The last time Ricky Wysocki and Paul McBeth were in a playoff outside Portland, during the 2014 PDGA Professional Disc Golf World Championships, Wysocki was left trudging up the steps of hole 7’s green at Blue Lake Regional Park to collect his heartbreak, while McBeth converted an uphill birdie to seal his third consecutive world title.
So yesterday, as the two got set to embark on their first playoff outside Portland since that fateful day, Wysocki sat in front of the teepad on hole 1 of Milo McIver State Park’s Riverbend East Course and listened to spectators harken back those five extra holes. And instead of dwelling on the past, he used the moment to move forward.
“I thought it was pretty funny,” Wysocki said. “I definitely thought about it, but I didn’t let it fester in my mind negatively…I’ve trained my mind to weed out the negative thoughts and reinstate it with a positive thought, and I think that me doing that — even though there’s a playoff in Portland and it hadn’t been the best result in the past — I was really able to keep installing positive thoughts going in my head for the playoff.”
The mental gymnastics paid off and Wysocki emerged triumphant, taking home the Beaver State Fling win after a dramatic two-hole playoff to complete a two-stroke comeback. His final round 7-under par 54 at the East Course brought him to a 28-under par 216 after regulation, tied with McBeth after his 5-under par 56 day. Eagle McMahon finished in third place after his 7-under par performance brought him to a 25-under par 219 total, while Northern California native James Proctor threw his second straight 8-under par 53 to climb into fourth place. Paul Ulibarri’s 6-under par 55 in the final helped him crack the top 5 with a 20-under par 224 total.
The extra frames were the culmination of a battle of wills between the sport’s two biggest stars at one of the season’s most popular events.
“It feels awesome,” Wysocki said of the victory. “It’s a great tournament, and you’re not just gonna walk your way around the course. You’ve gotta throw good shots, and you’ve got to be really mentally strong.”
As Wysocki and McBeth have been known to do for the past few seasons, the two rivals played yo-yo on the scorecard throughout the round. McBeth, opening play with a two-shot lead, quickly gave up a stroke with a bogey on hole 1. He then took it back with a birdie on hole 2, as Wysocki could only manage pars to start. The gap remained at two until hole 6, when McBeth added to his lead by hitting from 30 feet in the rough for birdie.
Wysocki, who in recent rounds has been taking a few holes to warm up, finally hit his stride through the course’s middle section. He followed birdies on holes 7 and 8 with one of the field’s two eagles on hole 9, the infamous “Genius Hole,” after he canned a 70-footer from a hillside lie.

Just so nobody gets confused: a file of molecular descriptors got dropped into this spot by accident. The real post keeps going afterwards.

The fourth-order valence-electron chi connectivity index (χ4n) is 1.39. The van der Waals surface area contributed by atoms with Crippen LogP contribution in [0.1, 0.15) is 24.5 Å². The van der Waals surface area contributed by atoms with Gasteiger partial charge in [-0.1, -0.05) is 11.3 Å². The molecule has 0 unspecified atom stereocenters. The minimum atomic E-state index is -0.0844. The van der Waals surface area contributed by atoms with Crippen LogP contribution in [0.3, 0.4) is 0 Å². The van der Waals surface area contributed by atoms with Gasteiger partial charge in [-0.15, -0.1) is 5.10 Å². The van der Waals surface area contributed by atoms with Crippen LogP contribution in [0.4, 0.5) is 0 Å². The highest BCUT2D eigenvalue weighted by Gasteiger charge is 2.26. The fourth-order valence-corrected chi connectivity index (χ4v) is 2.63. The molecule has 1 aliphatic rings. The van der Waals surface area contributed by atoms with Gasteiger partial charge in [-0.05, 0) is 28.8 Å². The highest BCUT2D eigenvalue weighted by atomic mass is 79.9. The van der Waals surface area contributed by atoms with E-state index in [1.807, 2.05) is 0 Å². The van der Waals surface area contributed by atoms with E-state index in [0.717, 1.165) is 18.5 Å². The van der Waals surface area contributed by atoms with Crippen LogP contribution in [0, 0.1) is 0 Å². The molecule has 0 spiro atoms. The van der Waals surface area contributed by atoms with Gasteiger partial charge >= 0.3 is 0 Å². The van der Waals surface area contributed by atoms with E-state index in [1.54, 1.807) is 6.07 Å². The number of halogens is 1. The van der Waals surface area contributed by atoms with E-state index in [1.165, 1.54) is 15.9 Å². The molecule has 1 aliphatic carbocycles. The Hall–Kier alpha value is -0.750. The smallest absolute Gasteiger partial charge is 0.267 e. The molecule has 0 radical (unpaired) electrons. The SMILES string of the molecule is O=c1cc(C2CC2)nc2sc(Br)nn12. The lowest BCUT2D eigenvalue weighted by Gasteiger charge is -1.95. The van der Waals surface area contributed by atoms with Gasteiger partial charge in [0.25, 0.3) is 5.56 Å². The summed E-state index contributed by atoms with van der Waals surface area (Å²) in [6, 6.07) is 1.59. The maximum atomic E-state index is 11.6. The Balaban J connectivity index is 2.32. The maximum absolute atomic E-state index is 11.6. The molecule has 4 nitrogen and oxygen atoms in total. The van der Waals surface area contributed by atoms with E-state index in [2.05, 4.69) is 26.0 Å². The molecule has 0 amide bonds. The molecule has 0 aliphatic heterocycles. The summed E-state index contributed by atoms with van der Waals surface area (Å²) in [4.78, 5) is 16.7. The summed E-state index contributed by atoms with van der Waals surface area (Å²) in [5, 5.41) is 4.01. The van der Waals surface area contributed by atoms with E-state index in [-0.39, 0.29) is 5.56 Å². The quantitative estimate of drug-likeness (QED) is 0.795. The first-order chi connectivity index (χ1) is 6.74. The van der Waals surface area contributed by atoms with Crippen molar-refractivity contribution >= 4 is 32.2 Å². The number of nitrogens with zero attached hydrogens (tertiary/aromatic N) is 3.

“I really was feeling confident. I’d made like a 50-footer on the hole before, so I was radiating with confidence in my mind,” Wysocki said. “I was using that confidence. I threw a good drive to put myself in position, and I just felt like I wanted to capitalize.
“We talk about big putts, and as a competitor, when someone — out there on the flip side, when Paul makes a long putt, it’s hard to step up to that [next] putt and feel confident,” Wysocki continued. “You feel a little bit razzed. As much as you want to calm down and relax, it’s really hard. The crowd might be still cheering. I feel like that’s where I have a leg up right now. I feel like my putting under pressure, it’s what sets me apart, and I think it’s going to continue.”
The 4-under par run through three holes put Wysocki just one back of McBeth, as the two pushed with birdies on 10 and 11. And though Wysocki tied the affair with a par to McBeth’s bogey on 12, the momentum quickly shifted on hole 13. McBeth parked his drive and connected from 20 feet for the lead card’s lone deuce, giving an emphatic fist pump as plastic hit metal. Wysocki, meanwhile, carded his first bogey of the day at the most inopportune time.
He was able to claw one shot back on hole 14, though, after McBeth carded his third bogey of the round on the 1,196-foot “Monster Hole.” Another Wysocki birdie on 15 — his sixth of the round — again knotted up scores with three to play.
“I wasn’t expecting to gain a stroke on the par 5, because he actually missed a short putt,” Wysocki said. “That kind of stuff happens when you’re under pressure — you do things that are uncharacteristic…That’s why it pays off to be in contention, to take advantage of someone’s mistake that doesn’t happen very often, and that’s exactly what happened. I felt like I took advantage of the high-pressure situation, and I benefited from it.”
The 675-foot, par 4 hole 16 followed, bringing plenty of theatrics. After Wysocki put his upshot to the edge of the circle, McBeth was left with a look for the birdie 3 from about 45 feet left of the pin, but was boxed out by thick foliage. Undeterred, he lined up his putt, found a small window through the greenery, and connected.
Wysocki answered to preserve the tie, but it was quickly broken. After landing his drive on the left side of the fairway, Wysocki was forced to throw an overhand putter shot to recover. He landed within 30 feet of the pin, to much applause from the ample gallery that followed the card. McBeth, though, was sitting with a long look for birdie from about 60 feet. He delivered a jump putt from his standard stance and it missed just wide right, leaving him a tap-in for par.